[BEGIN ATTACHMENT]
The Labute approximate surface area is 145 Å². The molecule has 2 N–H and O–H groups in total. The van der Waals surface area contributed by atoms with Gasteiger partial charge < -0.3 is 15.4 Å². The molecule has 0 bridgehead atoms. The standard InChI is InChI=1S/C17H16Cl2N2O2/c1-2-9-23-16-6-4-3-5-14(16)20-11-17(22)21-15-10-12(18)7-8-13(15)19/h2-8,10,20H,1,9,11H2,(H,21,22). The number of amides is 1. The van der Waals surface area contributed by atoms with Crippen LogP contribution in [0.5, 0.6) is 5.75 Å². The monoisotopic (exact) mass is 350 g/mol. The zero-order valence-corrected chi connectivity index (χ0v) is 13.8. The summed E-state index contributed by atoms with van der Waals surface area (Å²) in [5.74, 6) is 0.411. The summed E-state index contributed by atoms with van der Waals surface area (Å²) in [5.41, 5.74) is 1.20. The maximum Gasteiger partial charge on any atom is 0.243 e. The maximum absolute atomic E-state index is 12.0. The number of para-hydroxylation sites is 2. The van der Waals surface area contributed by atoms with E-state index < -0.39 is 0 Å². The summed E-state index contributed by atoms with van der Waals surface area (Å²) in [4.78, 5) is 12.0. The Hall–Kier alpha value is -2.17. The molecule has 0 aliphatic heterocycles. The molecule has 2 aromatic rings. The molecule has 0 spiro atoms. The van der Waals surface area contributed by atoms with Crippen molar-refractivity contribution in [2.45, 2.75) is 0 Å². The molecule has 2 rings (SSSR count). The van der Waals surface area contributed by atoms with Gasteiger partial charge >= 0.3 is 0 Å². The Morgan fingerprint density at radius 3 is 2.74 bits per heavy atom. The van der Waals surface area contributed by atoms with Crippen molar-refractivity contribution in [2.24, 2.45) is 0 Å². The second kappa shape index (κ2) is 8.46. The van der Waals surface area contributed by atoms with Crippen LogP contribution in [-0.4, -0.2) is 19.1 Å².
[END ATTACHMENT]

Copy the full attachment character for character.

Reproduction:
The Labute approximate surface area is 145 Å². The molecule has 2 N–H and O–H groups in total. The van der Waals surface area contributed by atoms with Gasteiger partial charge < -0.3 is 15.4 Å². The molecule has 0 bridgehead atoms. The standard InChI is InChI=1S/C17H16Cl2N2O2/c1-2-9-23-16-6-4-3-5-14(16)20-11-17(22)21-15-10-12(18)7-8-13(15)19/h2-8,10,20H,1,9,11H2,(H,21,22). The number of amides is 1. The van der Waals surface area contributed by atoms with Crippen LogP contribution in [0.5, 0.6) is 5.75 Å². The monoisotopic (exact) mass is 350 g/mol. The zero-order valence-corrected chi connectivity index (χ0v) is 13.8. The summed E-state index contributed by atoms with van der Waals surface area (Å²) in [5.74, 6) is 0.411. The summed E-state index contributed by atoms with van der Waals surface area (Å²) in [5.41, 5.74) is 1.20. The maximum Gasteiger partial charge on any atom is 0.243 e. The maximum absolute atomic E-state index is 12.0. The number of para-hydroxylation sites is 2. The van der Waals surface area contributed by atoms with E-state index < -0.39 is 0 Å². The summed E-state index contributed by atoms with van der Waals surface area (Å²) in [4.78, 5) is 12.0. The Hall–Kier alpha value is -2.17. The molecule has 0 aliphatic heterocycles. The molecule has 2 aromatic rings. The molecule has 0 spiro atoms. The van der Waals surface area contributed by atoms with Crippen molar-refractivity contribution in [2.45, 2.75) is 0 Å². The molecule has 2 rings (SSSR count). The van der Waals surface area contributed by atoms with Gasteiger partial charge >= 0.3 is 0 Å². The Morgan fingerprint density at radius 3 is 2.74 bits per heavy atom. The van der Waals surface area contributed by atoms with Crippen molar-refractivity contribution in [2.24, 2.45) is 0 Å². The second kappa shape index (κ2) is 8.46. The van der Waals surface area contributed by atoms with Crippen LogP contribution in [-0.4, -0.2) is 19.1 Å².